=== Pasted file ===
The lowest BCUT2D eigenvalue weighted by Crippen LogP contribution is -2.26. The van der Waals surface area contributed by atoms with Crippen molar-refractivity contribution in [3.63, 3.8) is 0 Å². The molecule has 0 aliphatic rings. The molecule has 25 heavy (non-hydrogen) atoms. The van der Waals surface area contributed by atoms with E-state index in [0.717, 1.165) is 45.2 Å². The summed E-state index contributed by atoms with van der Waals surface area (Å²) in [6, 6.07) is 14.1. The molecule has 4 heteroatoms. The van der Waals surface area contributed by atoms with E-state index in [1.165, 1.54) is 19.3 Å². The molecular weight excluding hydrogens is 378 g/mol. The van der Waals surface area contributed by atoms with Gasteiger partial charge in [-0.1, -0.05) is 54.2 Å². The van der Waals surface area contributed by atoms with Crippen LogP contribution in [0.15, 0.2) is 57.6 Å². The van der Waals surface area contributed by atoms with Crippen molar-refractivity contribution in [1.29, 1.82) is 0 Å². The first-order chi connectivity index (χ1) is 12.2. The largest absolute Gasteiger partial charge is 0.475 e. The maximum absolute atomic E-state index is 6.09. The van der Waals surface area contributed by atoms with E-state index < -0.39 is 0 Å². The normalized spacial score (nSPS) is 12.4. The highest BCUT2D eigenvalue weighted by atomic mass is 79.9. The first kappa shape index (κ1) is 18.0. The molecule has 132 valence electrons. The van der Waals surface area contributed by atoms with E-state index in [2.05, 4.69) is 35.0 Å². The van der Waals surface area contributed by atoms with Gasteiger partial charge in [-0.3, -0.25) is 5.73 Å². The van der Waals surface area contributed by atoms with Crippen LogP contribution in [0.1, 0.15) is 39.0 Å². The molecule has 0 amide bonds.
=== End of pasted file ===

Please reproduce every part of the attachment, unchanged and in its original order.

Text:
The lowest BCUT2D eigenvalue weighted by Crippen LogP contribution is -2.26. The van der Waals surface area contributed by atoms with Crippen molar-refractivity contribution in [3.63, 3.8) is 0 Å². The molecule has 0 aliphatic rings. The molecule has 25 heavy (non-hydrogen) atoms. The van der Waals surface area contributed by atoms with E-state index in [0.717, 1.165) is 45.2 Å². The summed E-state index contributed by atoms with van der Waals surface area (Å²) in [6, 6.07) is 14.1. The molecule has 4 heteroatoms. The van der Waals surface area contributed by atoms with E-state index in [1.165, 1.54) is 19.3 Å². The molecular weight excluding hydrogens is 378 g/mol. The van der Waals surface area contributed by atoms with Gasteiger partial charge in [-0.1, -0.05) is 54.2 Å². The van der Waals surface area contributed by atoms with Crippen LogP contribution in [0.15, 0.2) is 57.6 Å². The van der Waals surface area contributed by atoms with Crippen molar-refractivity contribution in [1.29, 1.82) is 0 Å². The first-order chi connectivity index (χ1) is 12.2. The largest absolute Gasteiger partial charge is 0.475 e. The maximum absolute atomic E-state index is 6.09. The van der Waals surface area contributed by atoms with E-state index < -0.39 is 0 Å². The normalized spacial score (nSPS) is 12.4. The highest BCUT2D eigenvalue weighted by atomic mass is 79.9. The first kappa shape index (κ1) is 18.0. The molecule has 132 valence electrons. The van der Waals surface area contributed by atoms with E-state index in [2.05, 4.69) is 35.0 Å². The van der Waals surface area contributed by atoms with Gasteiger partial charge in [-0.3, -0.25) is 5.73 Å². The van der Waals surface area contributed by atoms with Crippen LogP contribution in [0.1, 0.15) is 39.0 Å². The molecule has 0 amide bonds.